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On the left is a 100 percent crop from a full-sized (2540px) JPEG converted from a Smart Preview, on the right is the same thing converted from the original RAW file. Even at 100 percent, the difference between the two is negligible. For a more detailed comparison, take a look at this difference mask — pixel values that are identical in both images show up as pure black, transitioning to pure white as the difference between them increases. Again, even viewed at 100 percent, the difference is hardly noticeable. And keep in mind that these are exaggerated comparisons — when you’re creating even large-sized JPEGs for the web with ordinary adjustments to the shadows and highlights, you simply don't need to worry about a loss in quality from basing them on lossy DNG Smart Previews instead of your original RAWs.

The only potential snag is sharpening

Just to see what effect a major adjustment would have for comparison, I took down the exposure on a badly-overexposed image by 4.5 stops (pictured below), and the distinction between the two images is only really noticeable when it’s viewed as a difference mask. The only potential snag in the editing process when moving back and forth between the two image formats is sharpening, which is applied at the pixel level, and Lightroom product manager Sharad Mangalick advises doing it separately when working from RAW and Smart Preview versions of the same image.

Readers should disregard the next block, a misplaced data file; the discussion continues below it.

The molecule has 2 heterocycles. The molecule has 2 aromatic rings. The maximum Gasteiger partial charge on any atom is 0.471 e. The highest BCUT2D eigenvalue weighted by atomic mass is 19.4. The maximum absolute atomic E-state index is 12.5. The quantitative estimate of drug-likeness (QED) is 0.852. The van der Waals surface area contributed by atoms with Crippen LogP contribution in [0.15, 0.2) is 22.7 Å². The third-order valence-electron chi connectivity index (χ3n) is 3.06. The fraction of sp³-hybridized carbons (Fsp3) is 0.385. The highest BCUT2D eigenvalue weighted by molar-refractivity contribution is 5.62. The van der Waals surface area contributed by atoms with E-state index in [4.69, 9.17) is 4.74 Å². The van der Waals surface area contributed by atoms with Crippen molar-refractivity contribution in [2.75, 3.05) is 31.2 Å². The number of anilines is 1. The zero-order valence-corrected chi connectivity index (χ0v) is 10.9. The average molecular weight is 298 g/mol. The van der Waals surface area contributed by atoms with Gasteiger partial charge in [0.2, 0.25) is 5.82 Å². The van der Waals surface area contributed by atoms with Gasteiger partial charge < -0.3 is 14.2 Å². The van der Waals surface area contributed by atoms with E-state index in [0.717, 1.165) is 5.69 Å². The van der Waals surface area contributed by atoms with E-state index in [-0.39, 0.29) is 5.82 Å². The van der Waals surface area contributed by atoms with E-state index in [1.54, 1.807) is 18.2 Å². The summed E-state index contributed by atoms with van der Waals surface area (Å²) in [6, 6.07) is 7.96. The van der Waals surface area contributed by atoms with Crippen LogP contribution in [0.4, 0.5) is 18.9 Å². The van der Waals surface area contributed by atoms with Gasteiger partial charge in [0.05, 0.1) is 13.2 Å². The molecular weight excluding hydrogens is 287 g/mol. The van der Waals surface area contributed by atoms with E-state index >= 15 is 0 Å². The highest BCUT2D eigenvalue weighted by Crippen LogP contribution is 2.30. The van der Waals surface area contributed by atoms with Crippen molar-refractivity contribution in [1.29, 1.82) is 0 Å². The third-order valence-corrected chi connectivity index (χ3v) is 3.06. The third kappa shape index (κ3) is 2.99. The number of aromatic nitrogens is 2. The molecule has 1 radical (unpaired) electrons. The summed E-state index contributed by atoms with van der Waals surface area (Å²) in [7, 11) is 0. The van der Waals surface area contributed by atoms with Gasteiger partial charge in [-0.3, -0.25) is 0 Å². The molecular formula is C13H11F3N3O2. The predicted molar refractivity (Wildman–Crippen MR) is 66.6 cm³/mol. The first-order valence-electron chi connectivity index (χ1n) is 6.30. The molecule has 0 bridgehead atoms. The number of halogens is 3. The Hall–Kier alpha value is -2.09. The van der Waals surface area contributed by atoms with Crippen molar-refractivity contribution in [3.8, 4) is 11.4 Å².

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The Spot Removal tool now works as a healing brush

Of course, Smart Previews aren't the only thing that’s new in Lightroom 5. The Spot Removal Tool now works as a healing brush instead of just a circular selector — previously an odd limitation compared to the more powerful implementation in Photoshop. Now you can paint over what you want to remove from your images, and an opacity slider lets you blend the effect smoothly, even after you’ve applied it. That makes it great for retouching portraits, say when you don’t want to completely remove wrinkles but just make them less noticeable.